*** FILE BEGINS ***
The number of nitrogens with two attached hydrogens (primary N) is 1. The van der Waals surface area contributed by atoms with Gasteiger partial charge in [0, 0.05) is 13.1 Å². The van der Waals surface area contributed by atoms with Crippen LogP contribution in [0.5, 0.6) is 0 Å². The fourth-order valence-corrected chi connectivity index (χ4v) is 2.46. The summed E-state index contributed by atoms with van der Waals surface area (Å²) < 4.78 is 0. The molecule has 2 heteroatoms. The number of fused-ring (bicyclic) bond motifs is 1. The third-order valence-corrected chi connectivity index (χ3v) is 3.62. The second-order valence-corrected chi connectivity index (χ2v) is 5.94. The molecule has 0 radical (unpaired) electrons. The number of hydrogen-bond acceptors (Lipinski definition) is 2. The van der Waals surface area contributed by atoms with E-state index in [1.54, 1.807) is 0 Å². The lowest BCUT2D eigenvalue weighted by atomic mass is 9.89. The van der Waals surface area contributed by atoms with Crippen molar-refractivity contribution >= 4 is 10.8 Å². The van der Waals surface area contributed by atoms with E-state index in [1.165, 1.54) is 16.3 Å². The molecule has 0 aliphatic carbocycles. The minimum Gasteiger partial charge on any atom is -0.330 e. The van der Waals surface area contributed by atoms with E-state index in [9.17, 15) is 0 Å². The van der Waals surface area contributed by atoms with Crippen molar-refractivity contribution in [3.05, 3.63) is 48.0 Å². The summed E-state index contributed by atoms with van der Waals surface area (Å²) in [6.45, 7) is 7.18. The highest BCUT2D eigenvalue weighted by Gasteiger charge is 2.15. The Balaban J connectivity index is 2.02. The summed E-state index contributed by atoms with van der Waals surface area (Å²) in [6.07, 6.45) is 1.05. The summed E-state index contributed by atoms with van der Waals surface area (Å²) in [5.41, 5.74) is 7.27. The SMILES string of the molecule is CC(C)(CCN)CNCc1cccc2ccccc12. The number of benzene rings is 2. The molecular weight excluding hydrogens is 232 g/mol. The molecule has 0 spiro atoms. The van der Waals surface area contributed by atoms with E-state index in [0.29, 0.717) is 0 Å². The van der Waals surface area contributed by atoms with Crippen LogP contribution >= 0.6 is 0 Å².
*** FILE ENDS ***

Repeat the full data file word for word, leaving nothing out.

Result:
The number of nitrogens with two attached hydrogens (primary N) is 1. The van der Waals surface area contributed by atoms with Gasteiger partial charge in [0, 0.05) is 13.1 Å². The van der Waals surface area contributed by atoms with Crippen LogP contribution in [0.5, 0.6) is 0 Å². The fourth-order valence-corrected chi connectivity index (χ4v) is 2.46. The summed E-state index contributed by atoms with van der Waals surface area (Å²) < 4.78 is 0. The molecule has 2 heteroatoms. The number of fused-ring (bicyclic) bond motifs is 1. The third-order valence-corrected chi connectivity index (χ3v) is 3.62. The second-order valence-corrected chi connectivity index (χ2v) is 5.94. The molecule has 0 radical (unpaired) electrons. The number of hydrogen-bond acceptors (Lipinski definition) is 2. The van der Waals surface area contributed by atoms with E-state index in [1.54, 1.807) is 0 Å². The lowest BCUT2D eigenvalue weighted by atomic mass is 9.89. The van der Waals surface area contributed by atoms with Crippen molar-refractivity contribution >= 4 is 10.8 Å². The van der Waals surface area contributed by atoms with E-state index in [1.165, 1.54) is 16.3 Å². The molecule has 0 aliphatic carbocycles. The minimum Gasteiger partial charge on any atom is -0.330 e. The van der Waals surface area contributed by atoms with E-state index in [9.17, 15) is 0 Å². The van der Waals surface area contributed by atoms with Crippen molar-refractivity contribution in [3.05, 3.63) is 48.0 Å². The summed E-state index contributed by atoms with van der Waals surface area (Å²) in [6.45, 7) is 7.18. The highest BCUT2D eigenvalue weighted by Gasteiger charge is 2.15. The Balaban J connectivity index is 2.02. The summed E-state index contributed by atoms with van der Waals surface area (Å²) in [6.07, 6.45) is 1.05. The summed E-state index contributed by atoms with van der Waals surface area (Å²) in [5.41, 5.74) is 7.27. The SMILES string of the molecule is CC(C)(CCN)CNCc1cccc2ccccc12. The number of benzene rings is 2. The molecular weight excluding hydrogens is 232 g/mol. The molecule has 0 spiro atoms. The van der Waals surface area contributed by atoms with E-state index in [0.29, 0.717) is 0 Å². The van der Waals surface area contributed by atoms with Crippen LogP contribution >= 0.6 is 0 Å².